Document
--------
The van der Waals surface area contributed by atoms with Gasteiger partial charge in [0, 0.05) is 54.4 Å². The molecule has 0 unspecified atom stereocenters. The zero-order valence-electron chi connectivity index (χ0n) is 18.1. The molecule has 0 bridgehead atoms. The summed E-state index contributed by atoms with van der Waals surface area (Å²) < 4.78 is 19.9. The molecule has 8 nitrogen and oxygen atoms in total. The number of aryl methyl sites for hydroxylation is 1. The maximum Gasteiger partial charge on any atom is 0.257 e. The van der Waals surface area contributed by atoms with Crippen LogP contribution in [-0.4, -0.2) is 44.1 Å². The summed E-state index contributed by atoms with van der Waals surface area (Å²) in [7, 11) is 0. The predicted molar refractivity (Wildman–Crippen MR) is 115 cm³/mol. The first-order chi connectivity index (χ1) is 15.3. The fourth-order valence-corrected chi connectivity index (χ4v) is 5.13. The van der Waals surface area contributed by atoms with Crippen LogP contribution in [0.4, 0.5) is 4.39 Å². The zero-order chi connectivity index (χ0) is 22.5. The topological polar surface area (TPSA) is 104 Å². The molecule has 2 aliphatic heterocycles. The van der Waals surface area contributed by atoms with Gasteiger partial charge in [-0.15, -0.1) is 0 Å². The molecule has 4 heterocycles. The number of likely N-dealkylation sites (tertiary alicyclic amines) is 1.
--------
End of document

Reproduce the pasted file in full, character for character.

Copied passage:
The van der Waals surface area contributed by atoms with Gasteiger partial charge in [0, 0.05) is 54.4 Å². The molecule has 0 unspecified atom stereocenters. The zero-order valence-electron chi connectivity index (χ0n) is 18.1. The molecule has 0 bridgehead atoms. The summed E-state index contributed by atoms with van der Waals surface area (Å²) < 4.78 is 19.9. The molecule has 8 nitrogen and oxygen atoms in total. The number of aryl methyl sites for hydroxylation is 1. The maximum Gasteiger partial charge on any atom is 0.257 e. The van der Waals surface area contributed by atoms with Crippen LogP contribution in [-0.4, -0.2) is 44.1 Å². The summed E-state index contributed by atoms with van der Waals surface area (Å²) in [7, 11) is 0. The predicted molar refractivity (Wildman–Crippen MR) is 115 cm³/mol. The first-order chi connectivity index (χ1) is 15.3. The fourth-order valence-corrected chi connectivity index (χ4v) is 5.13. The van der Waals surface area contributed by atoms with Crippen LogP contribution in [0.4, 0.5) is 4.39 Å². The zero-order chi connectivity index (χ0) is 22.5. The topological polar surface area (TPSA) is 104 Å². The molecule has 2 aliphatic heterocycles. The van der Waals surface area contributed by atoms with Gasteiger partial charge in [-0.15, -0.1) is 0 Å². The molecule has 4 heterocycles. The number of likely N-dealkylation sites (tertiary alicyclic amines) is 1.